# Weather “Water in the Air”

## Presentation on theme: "Weather “Water in the Air”"— Presentation transcript:

Weather “Water in the Air”

What is Weather? Weather is the condition of the atmosphere at a certain time and place. Can you guess the atmospheric conditions at this time and place?

The continuous movement of water from sources on the Earth’s surface into the air and onto the land. Condensation – water vapor cools and changes from a gas to a liquid. Evaporation – liquid water changes into water vapor, a gas. Precipitation – rain, snow, sleet or hail falls from the clouds onto the Earth’s surface. Runoff – water that flows across the land and collects in rivers, streams and flows to the oceans. Groundwater – water located beneath the Earth’s surface. If it is in soil pore spaces, it is called an aquifer.

Humidity Humidity - is the amount of water vapor in the air.
As the temperature of the air increases, the air’s ability to hold water also increases.

Relative Humidity Relative humidity – the amount of water vapor in the air compared with the maximum amount of water vapor that the air can hold at a certain temperature. Given as a percentage. When the air holds all the water that it can at a given temperature, we say the air is saturated. The air then has a relative humidity of 100% and would be very uncomfortable.

Why is 100% humidity uncomfortable?

How to calculate relative humidity?
Actual water vapor content x 100 saturation water vapor content = relative humidity % Practice calculation: Assume 1 m3 of air at 25oC contains 11 g of water vapor. At this temperature the air can hold 24g/m3 of water vapor. Calculate the relative humidity of the air.

Answer 11 g/m g/m3 X 100 =46%

Two Factors Affecting Relative Humidity
1.) Water vapor in the air 2.) Temperature At a constant temperature and pressure, as the amount of water vapor in the air changes, the relative humidity changes. The more water vapor in the air, the higher the relative humidity. If the amount of water vapor in the air stays the same but the temperature changes, the relative humidity changes too. Relative humidity decreases as temperature rises and increases as temperature drops.

How to Measure Relative Humidity?
Psychrometer – an instrument used to measure relative humidity. Made of two thermometers. One thermometer has a cloth around it’s bulb which is moistened. This is called the “wet bulb.” The other thermometer has no cloth and is called the “dry bulb.”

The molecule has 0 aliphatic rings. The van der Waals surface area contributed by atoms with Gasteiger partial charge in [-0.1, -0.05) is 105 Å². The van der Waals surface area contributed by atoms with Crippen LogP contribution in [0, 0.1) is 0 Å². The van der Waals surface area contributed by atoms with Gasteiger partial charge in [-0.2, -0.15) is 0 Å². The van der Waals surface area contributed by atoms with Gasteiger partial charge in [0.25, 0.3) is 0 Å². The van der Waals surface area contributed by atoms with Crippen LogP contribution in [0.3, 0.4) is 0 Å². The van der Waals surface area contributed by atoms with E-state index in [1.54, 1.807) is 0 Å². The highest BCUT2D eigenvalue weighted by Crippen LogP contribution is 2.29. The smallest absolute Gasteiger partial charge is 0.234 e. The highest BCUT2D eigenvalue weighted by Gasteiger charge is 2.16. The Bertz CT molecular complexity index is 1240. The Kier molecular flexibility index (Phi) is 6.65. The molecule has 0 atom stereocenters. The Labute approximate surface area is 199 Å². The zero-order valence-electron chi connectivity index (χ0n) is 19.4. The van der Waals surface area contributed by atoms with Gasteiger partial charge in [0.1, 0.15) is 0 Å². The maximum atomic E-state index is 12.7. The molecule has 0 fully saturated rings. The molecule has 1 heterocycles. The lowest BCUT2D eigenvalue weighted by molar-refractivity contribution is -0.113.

The difference in the readings between the two thermometers indicates the amount of water vapor in the air according to this chart:

How does the wet bulb work?
The wet bulb thermometer works differently than the dry bulb. The dry bulb just measures the surrounding air temperature. On the wet bulb, air passes over the cloth and the water in the cloth evaporates, cooling the bulb. If the humidity is low, the water in the cloth will evaporate more quickly and the temperature will drop lower. If the humidity in the surroundings is high, the water from the cloth will not evaporate as easily, and the temperature change will be smaller.

Dew Point Dew Point - the temperature at which a gas condenses into a liquid. Before a gas can condense, it must have a surface to condense upon—like the blades of grass.

Frost Frost is the solid deposition of water vapor from humid air when the temperature of the solid surface is below the freezing point of water.

CLOUDS Types and details

How Clouds Form Form when water vapor in the air condenses in to liquid drops or ice crystals. Must condense on small particles in the air (dust, pollen, etc…) Condense when vapor reaches upper levels of the troposphere and cool.

Classification of Clouds
Clouds are classified into 4 main types of clouds based on their altitude and shape. The word parts of each of these 4 types are combined to create over 10 cloud names.

Cumulus Description: fluffy, cotton ball like clouds. Associated with good weather. Altitude: low to the ground (lower than 2km)

Stratus Description: Flat layered clouds that cover most of the sky. As they thicken, they may produce rain. Altitude: low

Cirrus Description: Wispy, feathery clouds made of ice crystals.
Altitude: High in the sky (above 6km)

Nimbus Description: Dark grey clouds that cover the whole sky and produce rain. Altitude: Low

Can you ID this one?

The Combination Clouds
Most clouds are combinations of two or more basic types. If clouds are in the mid layers (2-6km), we use the prefix alto- Altocumulus

Other Alto- Clouds Altostratus

Other Combo. Clouds Stratocumulus Cirrocumulus

Even more combos. Stratocumulus Cumulonimbus

Other Cool Pics

The End!